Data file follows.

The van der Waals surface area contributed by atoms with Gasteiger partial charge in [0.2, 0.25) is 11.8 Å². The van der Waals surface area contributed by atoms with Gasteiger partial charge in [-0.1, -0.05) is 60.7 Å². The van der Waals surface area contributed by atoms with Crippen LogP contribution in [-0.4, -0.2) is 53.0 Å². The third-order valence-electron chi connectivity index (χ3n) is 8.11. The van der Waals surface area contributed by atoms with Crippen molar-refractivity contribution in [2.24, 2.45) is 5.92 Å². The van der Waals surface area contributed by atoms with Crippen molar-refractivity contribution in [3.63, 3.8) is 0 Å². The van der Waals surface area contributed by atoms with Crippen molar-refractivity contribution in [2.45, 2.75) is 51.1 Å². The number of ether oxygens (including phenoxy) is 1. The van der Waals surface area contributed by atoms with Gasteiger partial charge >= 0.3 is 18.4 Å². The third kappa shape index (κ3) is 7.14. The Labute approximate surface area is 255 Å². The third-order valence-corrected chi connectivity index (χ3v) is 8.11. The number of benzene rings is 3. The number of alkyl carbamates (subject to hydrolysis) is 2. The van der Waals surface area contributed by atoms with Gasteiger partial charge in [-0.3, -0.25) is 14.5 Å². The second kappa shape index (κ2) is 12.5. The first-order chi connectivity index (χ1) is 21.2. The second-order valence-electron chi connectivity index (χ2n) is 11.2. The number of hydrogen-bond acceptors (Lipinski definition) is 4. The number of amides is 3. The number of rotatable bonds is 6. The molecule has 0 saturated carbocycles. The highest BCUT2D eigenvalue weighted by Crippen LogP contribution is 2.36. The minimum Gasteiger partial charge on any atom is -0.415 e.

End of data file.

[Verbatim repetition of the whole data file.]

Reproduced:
The van der Waals surface area contributed by atoms with Gasteiger partial charge in [0.2, 0.25) is 11.8 Å². The van der Waals surface area contributed by atoms with Gasteiger partial charge in [-0.1, -0.05) is 60.7 Å². The van der Waals surface area contributed by atoms with Crippen LogP contribution in [-0.4, -0.2) is 53.0 Å². The third-order valence-electron chi connectivity index (χ3n) is 8.11. The van der Waals surface area contributed by atoms with Crippen molar-refractivity contribution in [2.24, 2.45) is 5.92 Å². The van der Waals surface area contributed by atoms with Crippen molar-refractivity contribution in [3.63, 3.8) is 0 Å². The van der Waals surface area contributed by atoms with Crippen molar-refractivity contribution in [2.45, 2.75) is 51.1 Å². The number of ether oxygens (including phenoxy) is 1. The van der Waals surface area contributed by atoms with Gasteiger partial charge >= 0.3 is 18.4 Å². The third kappa shape index (κ3) is 7.14. The Labute approximate surface area is 255 Å². The third-order valence-corrected chi connectivity index (χ3v) is 8.11. The number of benzene rings is 3. The number of alkyl carbamates (subject to hydrolysis) is 2. The van der Waals surface area contributed by atoms with Gasteiger partial charge in [-0.3, -0.25) is 14.5 Å². The second kappa shape index (κ2) is 12.5. The first-order chi connectivity index (χ1) is 21.2. The second-order valence-electron chi connectivity index (χ2n) is 11.2. The number of hydrogen-bond acceptors (Lipinski definition) is 4. The number of amides is 3. The number of rotatable bonds is 6. The molecule has 0 saturated carbocycles. The highest BCUT2D eigenvalue weighted by Crippen LogP contribution is 2.36. The minimum Gasteiger partial charge on any atom is -0.415 e.